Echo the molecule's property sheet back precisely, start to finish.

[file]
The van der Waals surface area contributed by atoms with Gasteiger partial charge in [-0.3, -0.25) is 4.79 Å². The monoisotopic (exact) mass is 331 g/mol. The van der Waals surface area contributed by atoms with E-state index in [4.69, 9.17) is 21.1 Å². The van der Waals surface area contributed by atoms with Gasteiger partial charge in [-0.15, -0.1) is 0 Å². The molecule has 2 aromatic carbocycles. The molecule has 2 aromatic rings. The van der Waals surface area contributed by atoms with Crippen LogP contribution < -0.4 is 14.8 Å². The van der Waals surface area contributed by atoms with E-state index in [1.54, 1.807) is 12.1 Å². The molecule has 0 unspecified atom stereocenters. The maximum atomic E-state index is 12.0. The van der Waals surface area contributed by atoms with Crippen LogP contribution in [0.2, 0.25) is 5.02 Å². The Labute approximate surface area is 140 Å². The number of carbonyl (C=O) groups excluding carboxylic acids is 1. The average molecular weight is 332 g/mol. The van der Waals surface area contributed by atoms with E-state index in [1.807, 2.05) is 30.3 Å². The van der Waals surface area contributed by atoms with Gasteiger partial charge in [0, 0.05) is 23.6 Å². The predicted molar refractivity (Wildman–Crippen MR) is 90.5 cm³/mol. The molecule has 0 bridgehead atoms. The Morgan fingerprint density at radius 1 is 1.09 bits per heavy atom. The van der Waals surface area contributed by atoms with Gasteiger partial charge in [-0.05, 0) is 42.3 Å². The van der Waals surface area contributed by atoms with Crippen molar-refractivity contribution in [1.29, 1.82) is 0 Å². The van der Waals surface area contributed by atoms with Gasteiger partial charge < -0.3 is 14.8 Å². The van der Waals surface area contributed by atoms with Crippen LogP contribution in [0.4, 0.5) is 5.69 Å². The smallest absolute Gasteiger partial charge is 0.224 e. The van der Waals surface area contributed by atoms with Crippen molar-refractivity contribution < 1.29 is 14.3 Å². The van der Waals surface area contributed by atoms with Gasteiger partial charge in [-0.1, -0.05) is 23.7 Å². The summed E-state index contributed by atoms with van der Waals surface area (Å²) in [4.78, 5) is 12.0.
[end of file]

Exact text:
The van der Waals surface area contributed by atoms with Gasteiger partial charge in [-0.3, -0.25) is 4.79 Å². The monoisotopic (exact) mass is 331 g/mol. The van der Waals surface area contributed by atoms with E-state index in [4.69, 9.17) is 21.1 Å². The van der Waals surface area contributed by atoms with Gasteiger partial charge in [-0.15, -0.1) is 0 Å². The molecule has 2 aromatic carbocycles. The molecule has 2 aromatic rings. The van der Waals surface area contributed by atoms with Crippen LogP contribution < -0.4 is 14.8 Å². The van der Waals surface area contributed by atoms with E-state index in [1.54, 1.807) is 12.1 Å². The molecule has 0 unspecified atom stereocenters. The maximum atomic E-state index is 12.0. The van der Waals surface area contributed by atoms with Crippen LogP contribution in [0.2, 0.25) is 5.02 Å². The Labute approximate surface area is 140 Å². The number of carbonyl (C=O) groups excluding carboxylic acids is 1. The average molecular weight is 332 g/mol. The van der Waals surface area contributed by atoms with E-state index in [1.807, 2.05) is 30.3 Å². The van der Waals surface area contributed by atoms with Gasteiger partial charge in [0, 0.05) is 23.6 Å². The predicted molar refractivity (Wildman–Crippen MR) is 90.5 cm³/mol. The molecule has 0 bridgehead atoms. The Morgan fingerprint density at radius 1 is 1.09 bits per heavy atom. The van der Waals surface area contributed by atoms with Gasteiger partial charge in [-0.05, 0) is 42.3 Å². The van der Waals surface area contributed by atoms with Crippen molar-refractivity contribution in [1.29, 1.82) is 0 Å². The van der Waals surface area contributed by atoms with Gasteiger partial charge < -0.3 is 14.8 Å². The van der Waals surface area contributed by atoms with Crippen LogP contribution in [0.4, 0.5) is 5.69 Å². The smallest absolute Gasteiger partial charge is 0.224 e. The van der Waals surface area contributed by atoms with Crippen molar-refractivity contribution < 1.29 is 14.3 Å². The van der Waals surface area contributed by atoms with Gasteiger partial charge in [-0.1, -0.05) is 23.7 Å². The summed E-state index contributed by atoms with van der Waals surface area (Å²) in [4.78, 5) is 12.0.